...and I barely saw any sheep!! It was so much fun helping Dixie at the Yellow Dog Knitting booth that I never went into the animal barns!
I saw plenty of people, though! "Thank you" to everyone who stopped by! And double-thanks to everyone who bought yarn!
We talked a lot with people about the samples we had in the booth. Among the most popular were the designs by Veera that we had: Color Affection and Different Lines. Between Dixie and I, we had three DLs and two CAs -- plus there was another CA on display at Sun Valley Fibers, our across-the-aisle neighbors -- and they were all so different. Dixie had a black & turquoise DL knit in alpaca, an almost monochromatic cream & pale green (?) DL knit in cotton viscose (tres elegant!), and mine was eggplant & pink knit in merino.
Dixie's CA was one of our show-stoppers; knit in three colors of DROPS Kid-Silk (yep, an affordable version of knitters' crack) it was substantially sized, yet so very soft, light & airy. It was so fun to point out the other two, both in sock yarn, and all of them in completely different color stories.
You'd be surprised, with close to 6000 projects on Ravelry, how many people have never heard of Color Affection.
Also, there are still a number of people who've never heard of Ravelry. I did my best to inform, but I really need to perfect my elevator pitch for Ravelry -- it can be overwhelming to talk about, I can't imagine what it's like for the uninitiated to hear about.
Another show-stopper was a long, cozy sweater vest, just off the needles (the top of which is just visible over the turquoise tank, below). Dixie's been posting some great Video Workshops, and that sweater vest will be the next one (here's a preview) (look for it in the next couple of weeks, along with a link to the free pattern) (the tank has one, already).
Make.Do made it's festival debut with a small display and I was very pleased with the reception... and some sales... and some orders. ;) I should have taken a photo on the first day instead of the last; oh well. I took delivery of some stock before I left, and should be humming along soon. Y'all have been very patient as I find my footing in all this. If you have an urgent need (hee-hee), drop me an email.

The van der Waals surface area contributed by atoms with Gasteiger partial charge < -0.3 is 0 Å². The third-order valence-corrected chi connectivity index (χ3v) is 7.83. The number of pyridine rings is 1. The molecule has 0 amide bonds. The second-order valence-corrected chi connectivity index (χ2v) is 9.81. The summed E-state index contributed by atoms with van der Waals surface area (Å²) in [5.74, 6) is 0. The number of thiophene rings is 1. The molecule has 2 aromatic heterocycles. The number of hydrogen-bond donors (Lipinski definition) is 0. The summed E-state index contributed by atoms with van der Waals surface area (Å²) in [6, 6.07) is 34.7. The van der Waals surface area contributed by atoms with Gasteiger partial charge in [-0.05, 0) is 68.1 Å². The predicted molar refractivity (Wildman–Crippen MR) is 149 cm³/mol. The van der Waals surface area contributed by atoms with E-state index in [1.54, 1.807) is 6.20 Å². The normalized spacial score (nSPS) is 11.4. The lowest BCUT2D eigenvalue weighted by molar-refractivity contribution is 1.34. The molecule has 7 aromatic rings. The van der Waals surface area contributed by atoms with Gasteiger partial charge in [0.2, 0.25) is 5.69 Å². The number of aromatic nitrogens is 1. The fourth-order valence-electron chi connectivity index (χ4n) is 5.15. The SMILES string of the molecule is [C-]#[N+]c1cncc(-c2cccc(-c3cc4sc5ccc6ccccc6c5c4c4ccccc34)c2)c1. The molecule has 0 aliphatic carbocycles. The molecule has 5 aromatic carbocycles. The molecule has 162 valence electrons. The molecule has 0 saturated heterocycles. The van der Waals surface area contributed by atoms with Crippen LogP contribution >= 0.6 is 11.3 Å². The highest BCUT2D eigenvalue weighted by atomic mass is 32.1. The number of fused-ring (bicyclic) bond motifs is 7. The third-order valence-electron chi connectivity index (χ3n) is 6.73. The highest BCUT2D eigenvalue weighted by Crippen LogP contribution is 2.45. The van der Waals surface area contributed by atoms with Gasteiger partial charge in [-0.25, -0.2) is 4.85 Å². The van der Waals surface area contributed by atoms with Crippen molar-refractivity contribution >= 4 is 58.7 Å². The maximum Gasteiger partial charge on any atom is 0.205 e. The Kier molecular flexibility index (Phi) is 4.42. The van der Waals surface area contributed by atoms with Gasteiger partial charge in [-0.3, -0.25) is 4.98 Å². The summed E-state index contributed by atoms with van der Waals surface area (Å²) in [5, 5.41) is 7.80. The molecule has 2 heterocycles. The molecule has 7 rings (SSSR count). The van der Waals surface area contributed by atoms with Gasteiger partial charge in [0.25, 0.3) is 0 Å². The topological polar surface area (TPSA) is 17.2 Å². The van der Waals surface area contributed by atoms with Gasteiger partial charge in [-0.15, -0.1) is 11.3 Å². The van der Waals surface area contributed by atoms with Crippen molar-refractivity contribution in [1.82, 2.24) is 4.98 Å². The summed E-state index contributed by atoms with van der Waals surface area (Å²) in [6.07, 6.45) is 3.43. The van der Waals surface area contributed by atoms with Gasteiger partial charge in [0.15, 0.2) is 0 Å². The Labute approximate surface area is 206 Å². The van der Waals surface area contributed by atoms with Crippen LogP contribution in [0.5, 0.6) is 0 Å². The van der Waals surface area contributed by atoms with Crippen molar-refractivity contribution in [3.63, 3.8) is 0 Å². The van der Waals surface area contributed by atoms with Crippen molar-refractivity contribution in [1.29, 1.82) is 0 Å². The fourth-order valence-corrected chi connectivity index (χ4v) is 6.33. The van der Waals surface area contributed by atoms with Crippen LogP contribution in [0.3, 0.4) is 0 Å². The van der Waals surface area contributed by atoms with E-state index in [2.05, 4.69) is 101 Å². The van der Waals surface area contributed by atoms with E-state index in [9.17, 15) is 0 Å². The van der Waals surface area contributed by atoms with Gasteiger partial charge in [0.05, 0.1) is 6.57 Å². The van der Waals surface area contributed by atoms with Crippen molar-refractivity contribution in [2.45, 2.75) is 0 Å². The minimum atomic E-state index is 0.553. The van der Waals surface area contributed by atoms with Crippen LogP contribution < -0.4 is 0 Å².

It's been a long, long time since I was "on the other side" at an event such as the Wisconsin Sheep & Wool Festival. I am a people-watcher from way back, so I am right at home and quite happy watching the parade. It's also quite fun at an event such as this where 99% of the people in the parade are extremely interested in what you have to offer... a quite captive and engaged audience.
In junior high, I spent a summer traveling the upper midwest on a circuit of state and county fairs with my Aunt LaFae, a glass-blower; she would demo and I would paint & decorate, and together we would sell her wares. It was so much fun, and fascinating -- mostly because Aunt LaFae was/is fascinating. Not everyone was there for glass-blown gee-gaws, though it was impossible not to stop and watch when she was doing a demo. It was one of the most memorable summers of my life. Anyway, I had a thought of LaFae yesterday at tear-down... the shift in the atmosphere of the place (which is an actual fairgrounds) made me remember. It was a good shift -- especially when it's been 3 days of pretty spectacular weather and satisfactory sales. I hope all the vendors were able to leave pleased, if not happy.
I thought of my sisters a lot. For one thing, it was Amazing Race weekend and we were not there! For another, Jefferson is where Sharon last lived and it was two years ago at Amazing Race/WSWF time that she rented that apartment.
To conclude on a happier note, I had an absolutely wonderful time, and was delighted that my cousin Rae and her husband Michael came over from Milwaukee on Saturday. I spent a little time walking/talking/shopping with Rae while Michael made some sketches of ewes and lambs, and I'm determined to visit them in Milwaukee next month. Can you believe I've never been to Ruhama's (and that it's for sale?)?